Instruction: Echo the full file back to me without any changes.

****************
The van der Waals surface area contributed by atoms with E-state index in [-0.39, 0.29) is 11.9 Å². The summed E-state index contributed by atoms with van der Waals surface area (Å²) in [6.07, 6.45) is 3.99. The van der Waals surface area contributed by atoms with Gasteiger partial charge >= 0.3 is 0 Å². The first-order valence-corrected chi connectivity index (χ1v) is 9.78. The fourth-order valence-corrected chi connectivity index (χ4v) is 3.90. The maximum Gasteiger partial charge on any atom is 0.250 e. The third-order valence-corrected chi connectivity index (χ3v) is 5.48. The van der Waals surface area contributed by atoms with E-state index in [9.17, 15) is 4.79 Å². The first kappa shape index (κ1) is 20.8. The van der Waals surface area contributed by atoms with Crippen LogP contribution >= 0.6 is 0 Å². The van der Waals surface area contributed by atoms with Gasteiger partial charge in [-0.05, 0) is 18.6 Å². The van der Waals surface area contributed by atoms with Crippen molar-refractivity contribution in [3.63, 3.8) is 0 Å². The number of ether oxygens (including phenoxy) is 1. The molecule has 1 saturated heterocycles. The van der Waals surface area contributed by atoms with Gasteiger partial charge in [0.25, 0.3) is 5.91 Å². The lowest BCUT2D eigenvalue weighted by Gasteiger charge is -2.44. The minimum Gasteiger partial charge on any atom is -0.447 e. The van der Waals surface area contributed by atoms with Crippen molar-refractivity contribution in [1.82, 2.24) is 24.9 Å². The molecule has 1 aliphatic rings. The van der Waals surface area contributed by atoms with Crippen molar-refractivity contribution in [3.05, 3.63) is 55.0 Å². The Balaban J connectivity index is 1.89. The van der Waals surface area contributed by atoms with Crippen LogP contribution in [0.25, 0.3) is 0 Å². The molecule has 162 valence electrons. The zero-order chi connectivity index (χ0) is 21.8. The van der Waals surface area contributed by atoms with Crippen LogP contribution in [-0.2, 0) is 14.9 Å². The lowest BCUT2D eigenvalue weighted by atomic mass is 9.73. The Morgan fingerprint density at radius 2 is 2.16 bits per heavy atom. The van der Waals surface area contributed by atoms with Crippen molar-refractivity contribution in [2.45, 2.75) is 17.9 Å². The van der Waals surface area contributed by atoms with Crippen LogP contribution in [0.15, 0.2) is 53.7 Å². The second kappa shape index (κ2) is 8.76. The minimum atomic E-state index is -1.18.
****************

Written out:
The van der Waals surface area contributed by atoms with E-state index in [-0.39, 0.29) is 11.9 Å². The summed E-state index contributed by atoms with van der Waals surface area (Å²) in [6.07, 6.45) is 3.99. The van der Waals surface area contributed by atoms with Gasteiger partial charge >= 0.3 is 0 Å². The first-order valence-corrected chi connectivity index (χ1v) is 9.78. The fourth-order valence-corrected chi connectivity index (χ4v) is 3.90. The maximum Gasteiger partial charge on any atom is 0.250 e. The third-order valence-corrected chi connectivity index (χ3v) is 5.48. The van der Waals surface area contributed by atoms with E-state index in [9.17, 15) is 4.79 Å². The first kappa shape index (κ1) is 20.8. The van der Waals surface area contributed by atoms with Crippen LogP contribution >= 0.6 is 0 Å². The van der Waals surface area contributed by atoms with Gasteiger partial charge in [-0.05, 0) is 18.6 Å². The van der Waals surface area contributed by atoms with Crippen molar-refractivity contribution in [3.63, 3.8) is 0 Å². The number of ether oxygens (including phenoxy) is 1. The molecule has 1 saturated heterocycles. The van der Waals surface area contributed by atoms with Gasteiger partial charge in [0.25, 0.3) is 5.91 Å². The lowest BCUT2D eigenvalue weighted by Gasteiger charge is -2.44. The minimum Gasteiger partial charge on any atom is -0.447 e. The van der Waals surface area contributed by atoms with Crippen molar-refractivity contribution in [1.82, 2.24) is 24.9 Å². The molecule has 1 aliphatic rings. The van der Waals surface area contributed by atoms with Crippen molar-refractivity contribution in [3.05, 3.63) is 55.0 Å². The Balaban J connectivity index is 1.89. The van der Waals surface area contributed by atoms with Crippen LogP contribution in [0.25, 0.3) is 0 Å². The molecule has 162 valence electrons. The zero-order chi connectivity index (χ0) is 21.8. The van der Waals surface area contributed by atoms with Crippen LogP contribution in [-0.2, 0) is 14.9 Å². The lowest BCUT2D eigenvalue weighted by atomic mass is 9.73. The Morgan fingerprint density at radius 2 is 2.16 bits per heavy atom. The van der Waals surface area contributed by atoms with Crippen molar-refractivity contribution in [2.45, 2.75) is 17.9 Å². The van der Waals surface area contributed by atoms with Crippen LogP contribution in [0.15, 0.2) is 53.7 Å². The second kappa shape index (κ2) is 8.76. The minimum atomic E-state index is -1.18.